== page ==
The Trans Adriatic Pipeline (TAP) is another similarly destructive pipeline project. This pipeline is part of the "Southern Gas Corridor," a chain of mega-pipelines connecting Azerbaijan to Europe. Annabella Da Re, a member of the European collective the Gastivists, spoke on behalf of the local organisations fighting the TAP in Italy. For more information on the NoTAP movement visit www.gastivists.org/notap-resistance/.
Latin America’s fight over fossil fuels
The second webinar focused on Latin America, with speakers from affected communities in Ecuador and Argentina as well as from 350 Latin America and Amazon Watch.
Nemo Guiquita represented communities affected by oil drilling in Ecuador's Amazon, where there is currently a tense strike over fossil projects. Ecuador, among many other developing nations, is being disproportionately and severely impacted by climate change. Bank financing for companies engaged in oil and gas extraction in the Ecuadorian Amazon is facilitating the deforestation, pollution of rivers by spills and encroachment on the territory of native species. Nemo emphasised that this is not only the struggle of the Indigenous people: “We all need to come together in this fight to save the Amazon – the Amazon serves the world”. Pendle Marshall-Hallmark, Amazon Watch's climate and finance campaigner, emphasised how disastrous fossil fuel extraction and expansion in the Amazon is:
“The Amazon is the most dangerous place in the world right now to be a land defender; there are more deaths here than anywhere else on the planet due to activism, precisely because there are so many natural resources to exploit in the region”, said Pendle.
Citi is directly tied to the oil expansion in Nemo’s home. Amazon Watch is urging Citi and other banks stop investing in Amazon oil and gas exploration and extraction by the end of 2025. Check out this Stand.earth and Amazon Watch report for more information on how banks are driving the Amazon's destruction.
Ilan Zugman, managing director of 350 Latin America, discussed the effects of fracking in Argentina's Vaca Muerta shale basin, which has the world's second-largest shale gas deposits and fourth-largest oil reserves. Argentina’s state-owned energy company YPF and the American oil giant Chevron are among the key companies engaged in fracking in the region, which has had far-reaching repercussions: frequent oil spills; multiple worker deaths from contamination; farmers being evicted from their property; and explosive oil leaks. Chief Jorge Nawel, coordinator of the Mapuche Confederation of Neuquén, resides in the Vaca Muerta formation and has been fighting against Chevron since the moment they arrived in 2013. The damage to oil, soil and water is beyond calculation. “The authorities enable this destruction and fight us, so draining finance for such projects is a vital tactic”, said Jorge. For more information on fracking in Argentina visit www.thisisfracking.net.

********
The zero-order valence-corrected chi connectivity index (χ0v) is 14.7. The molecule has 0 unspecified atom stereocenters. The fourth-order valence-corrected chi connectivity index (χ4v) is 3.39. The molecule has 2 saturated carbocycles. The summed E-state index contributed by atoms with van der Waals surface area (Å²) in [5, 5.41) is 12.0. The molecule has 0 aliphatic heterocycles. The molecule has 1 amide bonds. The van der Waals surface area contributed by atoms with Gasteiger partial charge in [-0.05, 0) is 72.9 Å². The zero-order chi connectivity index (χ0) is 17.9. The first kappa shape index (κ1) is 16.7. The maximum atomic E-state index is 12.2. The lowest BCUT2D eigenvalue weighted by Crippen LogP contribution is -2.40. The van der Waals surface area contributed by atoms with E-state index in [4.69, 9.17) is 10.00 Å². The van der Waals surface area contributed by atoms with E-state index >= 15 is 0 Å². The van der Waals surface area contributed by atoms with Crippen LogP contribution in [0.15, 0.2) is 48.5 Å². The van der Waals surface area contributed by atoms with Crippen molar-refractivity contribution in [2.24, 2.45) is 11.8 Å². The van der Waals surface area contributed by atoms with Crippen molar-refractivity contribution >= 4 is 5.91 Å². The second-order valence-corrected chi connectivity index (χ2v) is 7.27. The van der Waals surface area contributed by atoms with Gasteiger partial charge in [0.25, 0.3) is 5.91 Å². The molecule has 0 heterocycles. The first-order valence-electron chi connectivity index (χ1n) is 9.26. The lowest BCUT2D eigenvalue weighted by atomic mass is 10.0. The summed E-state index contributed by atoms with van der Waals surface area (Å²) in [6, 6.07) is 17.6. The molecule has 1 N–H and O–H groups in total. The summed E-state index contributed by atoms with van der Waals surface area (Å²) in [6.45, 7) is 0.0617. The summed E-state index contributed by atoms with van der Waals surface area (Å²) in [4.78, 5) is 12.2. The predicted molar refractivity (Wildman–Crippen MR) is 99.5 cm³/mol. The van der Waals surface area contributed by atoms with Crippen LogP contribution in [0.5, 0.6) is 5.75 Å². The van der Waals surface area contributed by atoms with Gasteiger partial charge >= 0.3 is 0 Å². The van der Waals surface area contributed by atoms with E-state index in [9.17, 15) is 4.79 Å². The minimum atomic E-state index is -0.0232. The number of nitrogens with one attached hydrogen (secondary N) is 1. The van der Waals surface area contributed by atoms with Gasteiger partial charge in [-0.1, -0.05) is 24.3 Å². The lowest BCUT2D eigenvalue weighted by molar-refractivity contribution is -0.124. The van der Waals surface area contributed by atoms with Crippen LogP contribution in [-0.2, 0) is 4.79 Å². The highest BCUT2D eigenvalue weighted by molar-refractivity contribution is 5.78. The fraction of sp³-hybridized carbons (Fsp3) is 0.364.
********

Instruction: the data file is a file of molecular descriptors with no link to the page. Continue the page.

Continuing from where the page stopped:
Want to learn more?
Accompanying the Banking on Climate Chaos report are several case studies that are being published throughout the year. Visit www.bankingonclimatechaos.org for the full report and methodology used to assess bank performance. If you're looking for case studies, go to www.bankingonclimatechaos.org/case-studies/.
Banking on Climate Chaos 2022 webinar resources:
BankTrack’s Dodgy Deal database
The Coal Policy Tool, by Reclaim Finance
The Oil & Gas Policy Tool, by Reclaim Finance
The Banking on Amazon Destruction report, by Stand.earth and Amazon Watch
The This Is Fracking documentary on fracking in Vaca Muerta
The Act for Amazon campaign pages, by 350 Latin America
For more information on specific banks, the BOCC report, or collaboration opportunities, please reach out to Maaike Beenes.